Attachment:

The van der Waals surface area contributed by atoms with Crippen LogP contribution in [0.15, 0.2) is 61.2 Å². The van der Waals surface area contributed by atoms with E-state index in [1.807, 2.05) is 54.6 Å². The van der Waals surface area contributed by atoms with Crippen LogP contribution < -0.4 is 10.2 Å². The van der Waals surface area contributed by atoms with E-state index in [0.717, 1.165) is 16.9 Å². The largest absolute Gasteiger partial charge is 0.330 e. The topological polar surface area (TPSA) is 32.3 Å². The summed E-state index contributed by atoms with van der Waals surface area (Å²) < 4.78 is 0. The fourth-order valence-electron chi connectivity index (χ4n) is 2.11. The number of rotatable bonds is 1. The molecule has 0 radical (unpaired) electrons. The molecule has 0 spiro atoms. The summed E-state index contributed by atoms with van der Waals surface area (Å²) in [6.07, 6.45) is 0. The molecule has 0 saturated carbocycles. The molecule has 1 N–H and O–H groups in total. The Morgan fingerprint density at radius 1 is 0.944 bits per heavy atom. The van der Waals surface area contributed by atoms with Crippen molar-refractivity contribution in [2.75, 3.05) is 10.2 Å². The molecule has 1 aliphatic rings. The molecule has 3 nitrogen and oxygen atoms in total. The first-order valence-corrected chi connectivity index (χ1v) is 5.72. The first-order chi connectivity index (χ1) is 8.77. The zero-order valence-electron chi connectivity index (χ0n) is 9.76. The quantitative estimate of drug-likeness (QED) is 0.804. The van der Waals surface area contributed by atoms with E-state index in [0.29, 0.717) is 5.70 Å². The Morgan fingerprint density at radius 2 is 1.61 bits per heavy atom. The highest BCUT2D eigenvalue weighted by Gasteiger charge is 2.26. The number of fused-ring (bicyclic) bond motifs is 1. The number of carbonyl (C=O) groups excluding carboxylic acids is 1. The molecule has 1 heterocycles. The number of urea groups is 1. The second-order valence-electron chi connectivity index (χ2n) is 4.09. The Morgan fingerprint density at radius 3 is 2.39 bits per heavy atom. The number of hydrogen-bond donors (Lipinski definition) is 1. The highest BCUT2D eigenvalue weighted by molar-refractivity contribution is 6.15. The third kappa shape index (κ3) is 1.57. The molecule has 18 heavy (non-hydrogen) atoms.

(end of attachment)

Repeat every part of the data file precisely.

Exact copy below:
The van der Waals surface area contributed by atoms with Crippen LogP contribution in [0.15, 0.2) is 61.2 Å². The van der Waals surface area contributed by atoms with E-state index in [1.807, 2.05) is 54.6 Å². The van der Waals surface area contributed by atoms with Crippen LogP contribution < -0.4 is 10.2 Å². The van der Waals surface area contributed by atoms with E-state index in [0.717, 1.165) is 16.9 Å². The largest absolute Gasteiger partial charge is 0.330 e. The topological polar surface area (TPSA) is 32.3 Å². The summed E-state index contributed by atoms with van der Waals surface area (Å²) < 4.78 is 0. The fourth-order valence-electron chi connectivity index (χ4n) is 2.11. The number of rotatable bonds is 1. The molecule has 0 radical (unpaired) electrons. The molecule has 0 spiro atoms. The summed E-state index contributed by atoms with van der Waals surface area (Å²) in [6.07, 6.45) is 0. The molecule has 0 saturated carbocycles. The molecule has 1 N–H and O–H groups in total. The Morgan fingerprint density at radius 1 is 0.944 bits per heavy atom. The van der Waals surface area contributed by atoms with Crippen molar-refractivity contribution in [2.75, 3.05) is 10.2 Å². The molecule has 1 aliphatic rings. The molecule has 3 nitrogen and oxygen atoms in total. The first-order valence-corrected chi connectivity index (χ1v) is 5.72. The first-order chi connectivity index (χ1) is 8.77. The zero-order valence-electron chi connectivity index (χ0n) is 9.76. The quantitative estimate of drug-likeness (QED) is 0.804. The van der Waals surface area contributed by atoms with E-state index in [0.29, 0.717) is 5.70 Å². The Morgan fingerprint density at radius 2 is 1.61 bits per heavy atom. The highest BCUT2D eigenvalue weighted by Gasteiger charge is 2.26. The number of fused-ring (bicyclic) bond motifs is 1. The number of carbonyl (C=O) groups excluding carboxylic acids is 1. The molecule has 1 heterocycles. The number of urea groups is 1. The second-order valence-electron chi connectivity index (χ2n) is 4.09. The Morgan fingerprint density at radius 3 is 2.39 bits per heavy atom. The number of hydrogen-bond donors (Lipinski definition) is 1. The highest BCUT2D eigenvalue weighted by molar-refractivity contribution is 6.15. The third kappa shape index (κ3) is 1.57. The molecule has 18 heavy (non-hydrogen) atoms.